What a heartwarming story of the generations meeting to bid farewell to a matriarch. It makes me wish I had some Finnish heredity.

Your photograph of the winter bulbs, geranium, and mountainous background is lovely.

Susan, I would never make any claims that Finnish memorial services or Finnish families are superior, but certainly this family did a marvellous job. Really every family of every culture could honour their matriachs and patriachs this beautifully, don't you think?

Thanks for the compliments on the photo. I wanted to show off the narcissi that are coming up. Hope they'll be in bloom exactly at Christmas. That scarlet geranium came in from outdoors earlier this fall and seems happy and makes me happy on our dull rainy days.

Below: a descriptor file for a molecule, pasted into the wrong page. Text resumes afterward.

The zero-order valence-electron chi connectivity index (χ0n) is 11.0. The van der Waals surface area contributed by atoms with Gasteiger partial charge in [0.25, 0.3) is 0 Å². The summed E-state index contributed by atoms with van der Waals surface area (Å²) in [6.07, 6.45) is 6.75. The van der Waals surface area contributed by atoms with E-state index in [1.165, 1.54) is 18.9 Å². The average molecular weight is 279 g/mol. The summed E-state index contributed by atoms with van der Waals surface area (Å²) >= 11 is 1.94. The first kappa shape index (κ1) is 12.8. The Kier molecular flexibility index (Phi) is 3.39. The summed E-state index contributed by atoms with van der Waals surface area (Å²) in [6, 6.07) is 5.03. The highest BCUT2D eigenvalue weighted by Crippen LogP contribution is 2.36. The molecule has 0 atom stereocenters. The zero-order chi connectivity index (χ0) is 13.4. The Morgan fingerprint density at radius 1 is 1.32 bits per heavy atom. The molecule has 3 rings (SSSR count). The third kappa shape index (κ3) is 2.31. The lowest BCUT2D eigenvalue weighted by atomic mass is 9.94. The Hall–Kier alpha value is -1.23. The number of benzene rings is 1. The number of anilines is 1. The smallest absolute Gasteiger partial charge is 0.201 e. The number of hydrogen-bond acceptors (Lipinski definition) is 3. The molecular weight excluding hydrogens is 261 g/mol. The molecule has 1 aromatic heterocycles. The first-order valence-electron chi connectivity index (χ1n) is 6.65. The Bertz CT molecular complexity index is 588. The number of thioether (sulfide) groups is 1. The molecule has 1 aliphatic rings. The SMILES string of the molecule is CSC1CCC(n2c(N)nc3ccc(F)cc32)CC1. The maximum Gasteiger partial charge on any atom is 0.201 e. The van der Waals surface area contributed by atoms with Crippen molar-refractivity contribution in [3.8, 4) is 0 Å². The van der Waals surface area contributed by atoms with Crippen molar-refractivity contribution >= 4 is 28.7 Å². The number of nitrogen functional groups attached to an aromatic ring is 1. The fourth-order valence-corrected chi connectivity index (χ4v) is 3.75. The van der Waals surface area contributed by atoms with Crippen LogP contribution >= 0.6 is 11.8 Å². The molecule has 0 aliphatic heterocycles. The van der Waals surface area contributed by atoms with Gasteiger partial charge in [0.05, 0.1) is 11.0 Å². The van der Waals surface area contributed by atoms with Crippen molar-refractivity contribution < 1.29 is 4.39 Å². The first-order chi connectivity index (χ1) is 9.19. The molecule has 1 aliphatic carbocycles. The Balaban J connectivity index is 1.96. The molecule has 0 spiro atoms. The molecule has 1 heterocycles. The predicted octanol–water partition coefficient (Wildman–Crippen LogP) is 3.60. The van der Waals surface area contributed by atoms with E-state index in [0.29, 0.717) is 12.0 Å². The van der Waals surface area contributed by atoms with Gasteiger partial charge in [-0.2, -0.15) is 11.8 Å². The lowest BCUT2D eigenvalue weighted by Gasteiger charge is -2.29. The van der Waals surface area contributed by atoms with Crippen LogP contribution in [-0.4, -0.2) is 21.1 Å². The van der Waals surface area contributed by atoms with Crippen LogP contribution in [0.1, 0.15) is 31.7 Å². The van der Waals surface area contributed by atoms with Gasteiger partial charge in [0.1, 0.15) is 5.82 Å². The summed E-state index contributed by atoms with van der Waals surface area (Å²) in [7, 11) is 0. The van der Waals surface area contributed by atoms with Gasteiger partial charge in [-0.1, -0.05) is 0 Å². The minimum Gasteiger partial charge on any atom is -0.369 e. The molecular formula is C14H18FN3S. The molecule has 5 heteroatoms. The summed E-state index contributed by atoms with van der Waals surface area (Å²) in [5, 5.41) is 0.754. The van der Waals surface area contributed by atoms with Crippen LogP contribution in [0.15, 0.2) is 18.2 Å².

Oh, that sounds sweet... I went to a funeral last year that made my hair stand it, it was so good and powerful. The transformation of the man in mid-life was at the heart of it, and the way he had transformed the lives of others.

They're rare but valuable, those highly meaningful funerals.

Love the picture!

Am abandoning the family to go to Atlanta soon, so shall be a bit scattered online...

Marly, that funeral and that individual both sound exceptional and inspiring.

Have a good trip! I remember once visiting Atlanta for a conference in which my husband was presenting a paper. I took advantage of tours via the wives' program as well as doing my own explorations in the art museums.

Guess I've mentioned the Finnish community in Astoria. Have you ever been there?
I've known a fair number of Finns, having had Finnish neighbors living upstairs from me both in Germany and in Switzerland. I love the language, which is so melodious.